ISSN (Print) - 0012-9976 | ISSN (Online) - 2349-8846

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Environmentalist of the Poor

For more than two decades Anil Agarwal was India's most articulate and influential writer on the environment. His work was marked by his striking ability to synthesise the results of specialised scientific studies; his knack of communicating this synthesis in accessible prose; and the insistence that it was not enough for the environmentalist to hector and chastise, but offer solutions as well even if the state was unwilling to accept them as yet.

The Berkeley Nobel Laureate George Akerlof once remarked of his fellow economists that if you showed them something that worked in practice, they would not be satisfied unless it was also shown to work in theory. This insight explains much about the dismal science, including why, as late as 1980, the M I T economist Lester Thurow could magisterially write: “If you look at the countries that are interested in environmentalism, or at the individuals who support environmentalism within each country, one is struck by the extent to which environmentalism is an interest of the upper middle class. Poor countries and poor individuals simply aren’t interested.”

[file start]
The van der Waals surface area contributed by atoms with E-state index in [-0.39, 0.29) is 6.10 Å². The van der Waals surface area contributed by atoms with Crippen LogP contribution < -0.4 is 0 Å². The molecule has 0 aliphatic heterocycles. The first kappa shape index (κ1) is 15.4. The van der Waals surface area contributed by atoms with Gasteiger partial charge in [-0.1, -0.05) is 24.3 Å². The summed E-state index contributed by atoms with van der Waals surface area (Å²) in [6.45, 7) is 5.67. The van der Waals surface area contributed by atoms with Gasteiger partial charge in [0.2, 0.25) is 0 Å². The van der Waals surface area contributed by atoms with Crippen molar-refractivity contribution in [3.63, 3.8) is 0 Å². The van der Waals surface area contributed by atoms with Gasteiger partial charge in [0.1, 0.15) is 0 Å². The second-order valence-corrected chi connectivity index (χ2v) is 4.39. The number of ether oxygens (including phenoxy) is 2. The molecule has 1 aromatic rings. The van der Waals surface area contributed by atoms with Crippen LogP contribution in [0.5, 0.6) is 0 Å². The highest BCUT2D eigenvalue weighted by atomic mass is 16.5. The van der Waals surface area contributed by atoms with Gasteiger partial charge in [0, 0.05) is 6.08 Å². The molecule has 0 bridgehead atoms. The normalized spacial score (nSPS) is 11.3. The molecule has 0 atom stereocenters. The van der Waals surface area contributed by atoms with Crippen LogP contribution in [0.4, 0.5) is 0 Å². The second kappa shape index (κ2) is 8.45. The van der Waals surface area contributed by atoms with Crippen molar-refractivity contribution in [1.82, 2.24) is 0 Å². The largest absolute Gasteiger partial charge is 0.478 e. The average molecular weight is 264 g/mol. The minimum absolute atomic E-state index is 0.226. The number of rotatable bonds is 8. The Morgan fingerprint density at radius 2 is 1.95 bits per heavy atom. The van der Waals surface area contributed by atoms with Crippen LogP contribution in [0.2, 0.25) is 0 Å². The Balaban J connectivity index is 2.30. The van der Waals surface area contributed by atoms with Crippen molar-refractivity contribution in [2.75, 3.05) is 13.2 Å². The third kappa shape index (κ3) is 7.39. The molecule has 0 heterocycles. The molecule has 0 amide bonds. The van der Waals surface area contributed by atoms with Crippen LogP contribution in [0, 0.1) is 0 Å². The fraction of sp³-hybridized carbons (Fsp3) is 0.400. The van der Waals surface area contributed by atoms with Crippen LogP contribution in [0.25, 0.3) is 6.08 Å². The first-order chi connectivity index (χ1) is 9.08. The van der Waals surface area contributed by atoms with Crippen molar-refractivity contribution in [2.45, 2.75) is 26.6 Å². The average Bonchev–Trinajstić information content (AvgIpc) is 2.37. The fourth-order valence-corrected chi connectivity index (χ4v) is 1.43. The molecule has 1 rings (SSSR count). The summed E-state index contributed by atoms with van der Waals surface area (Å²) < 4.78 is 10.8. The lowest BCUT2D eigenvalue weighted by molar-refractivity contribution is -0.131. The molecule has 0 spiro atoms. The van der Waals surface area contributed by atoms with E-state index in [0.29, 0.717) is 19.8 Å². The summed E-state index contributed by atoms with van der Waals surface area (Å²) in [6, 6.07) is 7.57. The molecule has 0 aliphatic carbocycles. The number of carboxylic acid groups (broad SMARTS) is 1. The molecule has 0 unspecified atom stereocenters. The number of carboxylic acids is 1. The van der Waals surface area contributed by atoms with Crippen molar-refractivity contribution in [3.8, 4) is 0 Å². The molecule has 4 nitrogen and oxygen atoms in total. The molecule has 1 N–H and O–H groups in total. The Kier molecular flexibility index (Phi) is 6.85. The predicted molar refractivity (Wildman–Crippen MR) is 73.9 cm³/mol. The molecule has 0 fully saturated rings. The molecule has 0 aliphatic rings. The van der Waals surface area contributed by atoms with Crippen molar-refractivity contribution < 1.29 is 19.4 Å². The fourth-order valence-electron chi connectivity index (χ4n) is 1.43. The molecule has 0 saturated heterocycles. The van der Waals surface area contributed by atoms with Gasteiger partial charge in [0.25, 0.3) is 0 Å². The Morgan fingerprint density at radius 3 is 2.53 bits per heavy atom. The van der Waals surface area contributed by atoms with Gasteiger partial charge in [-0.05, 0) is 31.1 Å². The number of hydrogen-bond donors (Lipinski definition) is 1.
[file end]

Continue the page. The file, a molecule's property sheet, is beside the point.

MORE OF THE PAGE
It does not appear that Thurow looked very closely around the globe. For, seven years before he wrote his lines, the Chipko Andolan had decisively announced the poor’s entry into the domain of environmentalism. Nor was Chipko unique: the decade of the 1970s saw a whole slew of movements in defence of local rights to forest, fish and water resources, as well as protests against large dams. These movements took place in India, Brazil, Malaysia, Ecuador and Kenya, and among peasants, pastoralists, and fisherfolk: that is, among communities even economists could identify as being poor.

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